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Iraqi T55 a finishing guide

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Introduction
I saw an article by Marcus Nicholls in Tamiya Modelling Magazine International some years ago of his T55 in Iraqi camouflage. The way it was painted and weathered was truly stunning. There and then I wanted to emulate the techniques used. However I was just coming back to this wonderful hobby of ours after many years in the wilderness and did not have the skills or the equipment to attempt it. Now I have the equipment, although nowhere near the skills required, I thought it was time to give it a go.

The Build

The kit is Tamiya’s fantastic T55. As this was to be an exercise in painting and weathering, the build was straight out of the box. Anyway, that’s my excuse for not making any efforts to add fuel lines or P.E. sets, and I’m sticking to it! The only things changed were the removal of the mud guard and lowering of the suspension. Other than that the build was completely straight forward.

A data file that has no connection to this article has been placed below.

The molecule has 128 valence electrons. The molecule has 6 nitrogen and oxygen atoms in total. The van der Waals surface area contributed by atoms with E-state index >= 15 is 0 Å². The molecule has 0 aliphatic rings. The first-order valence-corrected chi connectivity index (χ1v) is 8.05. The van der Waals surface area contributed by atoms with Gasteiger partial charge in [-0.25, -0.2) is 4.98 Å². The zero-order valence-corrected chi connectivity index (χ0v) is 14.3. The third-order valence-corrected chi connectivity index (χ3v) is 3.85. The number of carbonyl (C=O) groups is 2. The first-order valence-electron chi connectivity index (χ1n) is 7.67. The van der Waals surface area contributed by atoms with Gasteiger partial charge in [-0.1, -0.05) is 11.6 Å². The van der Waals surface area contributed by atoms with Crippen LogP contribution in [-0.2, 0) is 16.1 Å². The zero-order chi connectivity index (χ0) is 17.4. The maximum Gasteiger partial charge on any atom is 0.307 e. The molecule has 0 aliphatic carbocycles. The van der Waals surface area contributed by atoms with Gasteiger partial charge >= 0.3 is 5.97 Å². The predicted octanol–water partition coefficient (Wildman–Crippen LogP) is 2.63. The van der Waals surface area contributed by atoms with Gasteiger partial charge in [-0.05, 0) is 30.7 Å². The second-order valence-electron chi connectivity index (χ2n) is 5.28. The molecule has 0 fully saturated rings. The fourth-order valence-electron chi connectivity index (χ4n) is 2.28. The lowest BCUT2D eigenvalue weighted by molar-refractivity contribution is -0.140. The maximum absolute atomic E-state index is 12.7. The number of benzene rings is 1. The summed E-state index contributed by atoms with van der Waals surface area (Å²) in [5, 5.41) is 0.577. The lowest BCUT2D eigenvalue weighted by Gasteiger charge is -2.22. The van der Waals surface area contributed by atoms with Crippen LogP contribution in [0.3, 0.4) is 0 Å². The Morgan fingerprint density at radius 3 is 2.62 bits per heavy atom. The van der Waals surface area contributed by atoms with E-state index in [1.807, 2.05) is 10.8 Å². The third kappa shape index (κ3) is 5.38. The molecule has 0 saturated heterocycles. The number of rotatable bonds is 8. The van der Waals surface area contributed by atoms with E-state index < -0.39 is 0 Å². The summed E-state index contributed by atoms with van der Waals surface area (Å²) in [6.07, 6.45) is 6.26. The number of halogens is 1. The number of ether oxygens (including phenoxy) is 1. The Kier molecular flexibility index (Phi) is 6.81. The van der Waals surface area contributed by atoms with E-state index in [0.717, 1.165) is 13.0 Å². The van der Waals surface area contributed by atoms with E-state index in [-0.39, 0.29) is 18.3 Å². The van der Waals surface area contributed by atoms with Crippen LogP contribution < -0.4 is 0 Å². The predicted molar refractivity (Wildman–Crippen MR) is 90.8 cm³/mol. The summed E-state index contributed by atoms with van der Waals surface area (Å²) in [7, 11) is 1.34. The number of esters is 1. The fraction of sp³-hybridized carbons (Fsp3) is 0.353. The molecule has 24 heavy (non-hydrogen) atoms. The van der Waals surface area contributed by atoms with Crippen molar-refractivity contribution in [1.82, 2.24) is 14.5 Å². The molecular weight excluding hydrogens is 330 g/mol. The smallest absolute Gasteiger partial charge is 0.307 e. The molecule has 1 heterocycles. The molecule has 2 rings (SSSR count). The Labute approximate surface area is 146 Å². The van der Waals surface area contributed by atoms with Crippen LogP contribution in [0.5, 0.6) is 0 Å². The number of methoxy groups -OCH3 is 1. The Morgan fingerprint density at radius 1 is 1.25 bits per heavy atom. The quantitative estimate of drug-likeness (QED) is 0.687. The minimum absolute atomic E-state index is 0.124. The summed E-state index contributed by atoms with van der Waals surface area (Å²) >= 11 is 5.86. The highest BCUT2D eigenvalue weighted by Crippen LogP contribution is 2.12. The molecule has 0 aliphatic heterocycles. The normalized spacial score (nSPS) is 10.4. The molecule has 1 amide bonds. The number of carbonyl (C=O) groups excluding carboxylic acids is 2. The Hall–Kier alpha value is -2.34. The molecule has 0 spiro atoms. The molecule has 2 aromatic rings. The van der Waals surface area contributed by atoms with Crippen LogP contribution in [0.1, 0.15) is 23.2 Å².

The Camouflage

Base colour is a mix of Tamiya XF-59 Desert Yellow and XF-2 White with probably a touch more white than yellow. The green is actually Tamiya XF-65 Field Grey done freehand using an Aztec A470 airbrush with the grey general use nozzle. I tend to thin my paint about 50-50 paint to thinner using Tamiya’s X-20A acrylic thinner. I usually spray at 20-25 psi. Luckily I had kept plenty of the original colour as there was much overspray to correct. I just took it slowly and, over a few sessions and many changes back and forth of colours, got it done. I have just recently purchased an Iwata HPCH and boy do I wish I had it for this job.